This week’s winter weather put an incredible strain on Oklahoma City and Memphis, who both played Tuesday night, but the Thunder had a more interesting journey to Wednesday's game.
The weather did not let up enough for OKC to leave its snowy metropolis for another until Wednesday afternoon. Joe Mussatto of The Oklahoman said that the team was set to leave OKC just after 3 p.m.
During Wednesday’s radio broadcast, Thunder announcer Matt Pinto said the team landed in Memphis around 4:30 p.m. and arrived at the FedExForum at 6 p.m. The game tipped off at 8 p.m.
Back-to-back games are always difficult, but mixing in a major snowstorm, delayed travel and two important lineup changes can make it darn near impossible to emerge with a victory.
Memphis took control of the back-and-forth affair in the fourth quarter to down Oklahoma City 122-113 on Wednesday night.
First Takeaway: Back Together Again
One half – a very, VERY big half – of Oklahoma City’s backcourt made his return to the court on Wednesday.
After dealing with a nagging left knee sprain that caused him to miss the team’s last four games, Shai Gilgeous-Alexander was back in Thunder blue.
SGA was once again alongside guard Theo Maledon, who made his own return to the floor (health and safety protocols) Tuesday against Portland, but the team played like it was just getting used to having them on the floor together.
Gilgeous-Alexander scored 13 points, had four assists and zero turnovers in 18 first-half minutes. Meanwhile, a combination of Maledon, Justin Jackson, Darius Bazley, Isaiah Roby and Lu Dort tallied 11 turnovers in the first 24 minutes. By game’s end, Memphis stole the ball away from Oklahoma City 14 times out of OKC’s 18 total turnovers.
You may also remember the Thunder’s starting five of SGA, Maledon, Dort, Bazley and Roby, who were all 22 years old or younger when it played Jan. 25 at Portland, produced one of the youngest starting lineups in NBA history and a victory over the Trail Blazers.
The quintet started Wednesday’s game with one key difference. Isaiah Roby turned 23 on Feb. 3.
That was the day the music died.
Second Takeaway: Bully Ball
The second game of a back-to-back has meant one thing for the Thunder this season: A resting Al Horford.
Conventional wisdom says a thin Thunder team with no Al Horford going up against a Memphis team with Jonas Valanciunas might spell trouble for Oklahoma City.
Reader: OKC had trouble. All of the trouble. So much trouble.
Isaiah Roby tried, but the 6-foot-8 backup had no chance of keeping the bouncy 7-foot Valanciunas in front of him. The 6-foot-11 Mike Muscala didn't fare much better.
Valanciunas and his Memphis teammates made a concerted effort to go right at Roby to start the third quarter. Roby committed his third and fourth personal fouls early in the second half, which forced him off the floor halfway through the third period.
OKC’s issues defending the paint went beyond Valanciunas. Memphis outscored Oklahoma City 52-24 as a team in the painted area. The Grizzlies also had a 13-8 edge on second chance points.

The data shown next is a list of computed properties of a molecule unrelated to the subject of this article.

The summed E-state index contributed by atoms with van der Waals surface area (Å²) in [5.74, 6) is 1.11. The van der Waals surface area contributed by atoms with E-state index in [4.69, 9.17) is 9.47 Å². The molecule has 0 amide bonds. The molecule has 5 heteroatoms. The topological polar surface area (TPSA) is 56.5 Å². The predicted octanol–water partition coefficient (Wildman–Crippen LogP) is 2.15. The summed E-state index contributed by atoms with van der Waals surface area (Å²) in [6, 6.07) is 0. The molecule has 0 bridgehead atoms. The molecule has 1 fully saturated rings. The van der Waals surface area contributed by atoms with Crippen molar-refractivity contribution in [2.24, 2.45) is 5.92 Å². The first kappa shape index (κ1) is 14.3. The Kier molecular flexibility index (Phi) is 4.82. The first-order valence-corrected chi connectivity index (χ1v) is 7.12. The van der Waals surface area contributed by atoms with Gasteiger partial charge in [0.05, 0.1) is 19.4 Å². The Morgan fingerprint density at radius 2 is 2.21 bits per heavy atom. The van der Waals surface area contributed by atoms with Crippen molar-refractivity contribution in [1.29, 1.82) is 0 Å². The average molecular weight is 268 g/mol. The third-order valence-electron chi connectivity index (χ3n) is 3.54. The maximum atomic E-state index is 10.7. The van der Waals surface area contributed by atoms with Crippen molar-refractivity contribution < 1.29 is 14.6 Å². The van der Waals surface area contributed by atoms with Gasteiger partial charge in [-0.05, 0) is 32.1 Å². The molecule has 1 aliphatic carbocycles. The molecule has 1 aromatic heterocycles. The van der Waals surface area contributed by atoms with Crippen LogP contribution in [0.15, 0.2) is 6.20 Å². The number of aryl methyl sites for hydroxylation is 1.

But back to Valanciunas, who finished with a team-high-tying 22 points to go along with 12 rebounds.
In terms of offensive rebounding, Valanciunas is among the league’s best. According to Basketball Reference, he entered Wednesday as the NBA’s 13th-best offensive rebounder in terms of rate (12.1%), which is “an estimate of the percentage of available offensive rebounds a player grabbed while they were on the floor.”
Considering he only plays around 27 or 28 minutes per game, like he did Wednesday against OKC, that can be a pretty substantial impact on a basketball game.
Valanciunas grabbed five offensive rebounds by himself in 28 minutes Wednesday. Oklahoma City had six offensive boards in 48 minutes.
Third Takeaway: S.O.S.
The calendar is inching ever so closer to March, which means some of us will feign interest in college basketball for the first time in two years.
Teams vying for those precious at-large bids to the NCAA Tournament will be judged by a selection committee, in part, on how difficult their season schedules might have been.
The teams who have stronger opponents on their schedules tend to get the selection committee’s benefit of the doubt and earn election to The Big Dance.
No such dance exists in the NBA, but it is worth noting just how hard things have been for Thunder this season.
Oklahoma City has been hit by multiple injuries to key starters and constant rotation upheaval but nothing has been more striking than how tough the team’s schedule has been thus far.
According to two metrics, OKC has played one of the toughest schedules leaguewide. PowerRankingsGuru.com calculated that the Thunder are owners of the fourth-toughest schedule in the NBA. ESPN’s Relative Percent Index rounds out OKC’s strength of schedule as the second-toughest NBA schedule, trailing only its Northwest Division opponent, the Denver Nuggets.
Regardless of who the Thunder play, this is still the NBA. It is supposed to be hard to go out and play the best basketball players and teams this planet has to offer. Plus, the schedule tends to even itself out as the season continues.
While the schedule might even out "eventually," "eventually" is not today.
After facing the title-contending Milwaukee Bucks and streaking Portland Trail Blazers to start the week, the Thunder will hop on another plane and meet the Bucks again on Friday. Add Friday night to the pile of difficult matchups which already includes the L.A. Lakers three times, the L.A. Clippers twice, Denver Nuggets twice and the Brooklyn Nets twice in the first half of OKC's season. Seven of the nine games against these opponents were on the road.
When the first half of the schedule is complete on March 4, the Thunder will play Denver a third time and also face the San Antonio Spurs for a second and third time.
Hold onto your butts.